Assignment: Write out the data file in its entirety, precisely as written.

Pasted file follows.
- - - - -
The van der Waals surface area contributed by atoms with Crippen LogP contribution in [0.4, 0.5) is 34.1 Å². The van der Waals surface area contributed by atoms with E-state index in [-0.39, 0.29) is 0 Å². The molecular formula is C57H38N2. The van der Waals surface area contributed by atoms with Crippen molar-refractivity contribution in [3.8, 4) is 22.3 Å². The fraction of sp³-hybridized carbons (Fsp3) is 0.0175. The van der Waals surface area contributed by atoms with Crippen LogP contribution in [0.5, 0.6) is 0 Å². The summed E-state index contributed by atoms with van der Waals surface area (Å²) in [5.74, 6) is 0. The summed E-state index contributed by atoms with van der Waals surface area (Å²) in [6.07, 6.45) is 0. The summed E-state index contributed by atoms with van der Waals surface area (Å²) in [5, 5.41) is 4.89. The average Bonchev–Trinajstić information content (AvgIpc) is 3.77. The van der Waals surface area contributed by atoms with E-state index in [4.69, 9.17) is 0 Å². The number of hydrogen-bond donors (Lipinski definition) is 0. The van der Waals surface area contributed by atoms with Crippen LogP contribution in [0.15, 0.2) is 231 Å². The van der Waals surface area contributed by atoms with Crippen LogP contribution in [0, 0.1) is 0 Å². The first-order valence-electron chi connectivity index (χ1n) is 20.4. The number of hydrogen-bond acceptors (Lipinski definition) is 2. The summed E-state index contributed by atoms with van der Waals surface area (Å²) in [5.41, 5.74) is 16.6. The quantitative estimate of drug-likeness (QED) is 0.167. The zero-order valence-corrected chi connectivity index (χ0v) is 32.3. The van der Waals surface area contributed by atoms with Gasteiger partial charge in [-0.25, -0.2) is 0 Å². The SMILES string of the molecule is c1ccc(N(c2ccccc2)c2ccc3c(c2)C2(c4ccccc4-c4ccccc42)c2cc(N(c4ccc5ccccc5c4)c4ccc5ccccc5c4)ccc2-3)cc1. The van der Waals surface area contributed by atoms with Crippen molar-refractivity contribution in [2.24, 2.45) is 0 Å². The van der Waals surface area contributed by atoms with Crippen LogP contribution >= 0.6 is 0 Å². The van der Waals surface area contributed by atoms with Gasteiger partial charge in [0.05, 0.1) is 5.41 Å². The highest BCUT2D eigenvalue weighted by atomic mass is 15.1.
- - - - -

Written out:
The van der Waals surface area contributed by atoms with Crippen LogP contribution in [0.4, 0.5) is 34.1 Å². The van der Waals surface area contributed by atoms with E-state index in [-0.39, 0.29) is 0 Å². The molecular formula is C57H38N2. The van der Waals surface area contributed by atoms with Crippen molar-refractivity contribution in [3.8, 4) is 22.3 Å². The fraction of sp³-hybridized carbons (Fsp3) is 0.0175. The van der Waals surface area contributed by atoms with Crippen LogP contribution in [0.5, 0.6) is 0 Å². The summed E-state index contributed by atoms with van der Waals surface area (Å²) in [5.74, 6) is 0. The summed E-state index contributed by atoms with van der Waals surface area (Å²) in [6.07, 6.45) is 0. The summed E-state index contributed by atoms with van der Waals surface area (Å²) in [5, 5.41) is 4.89. The average Bonchev–Trinajstić information content (AvgIpc) is 3.77. The van der Waals surface area contributed by atoms with E-state index in [4.69, 9.17) is 0 Å². The number of hydrogen-bond donors (Lipinski definition) is 0. The van der Waals surface area contributed by atoms with Crippen LogP contribution in [0.15, 0.2) is 231 Å². The van der Waals surface area contributed by atoms with Crippen LogP contribution in [0, 0.1) is 0 Å². The first-order valence-electron chi connectivity index (χ1n) is 20.4. The number of hydrogen-bond acceptors (Lipinski definition) is 2. The summed E-state index contributed by atoms with van der Waals surface area (Å²) in [5.41, 5.74) is 16.6. The quantitative estimate of drug-likeness (QED) is 0.167. The zero-order valence-corrected chi connectivity index (χ0v) is 32.3. The van der Waals surface area contributed by atoms with Gasteiger partial charge in [-0.25, -0.2) is 0 Å². The SMILES string of the molecule is c1ccc(N(c2ccccc2)c2ccc3c(c2)C2(c4ccccc4-c4ccccc42)c2cc(N(c4ccc5ccccc5c4)c4ccc5ccccc5c4)ccc2-3)cc1. The van der Waals surface area contributed by atoms with Crippen molar-refractivity contribution in [2.24, 2.45) is 0 Å². The van der Waals surface area contributed by atoms with Crippen LogP contribution >= 0.6 is 0 Å². The van der Waals surface area contributed by atoms with Gasteiger partial charge in [0.05, 0.1) is 5.41 Å². The highest BCUT2D eigenvalue weighted by atomic mass is 15.1.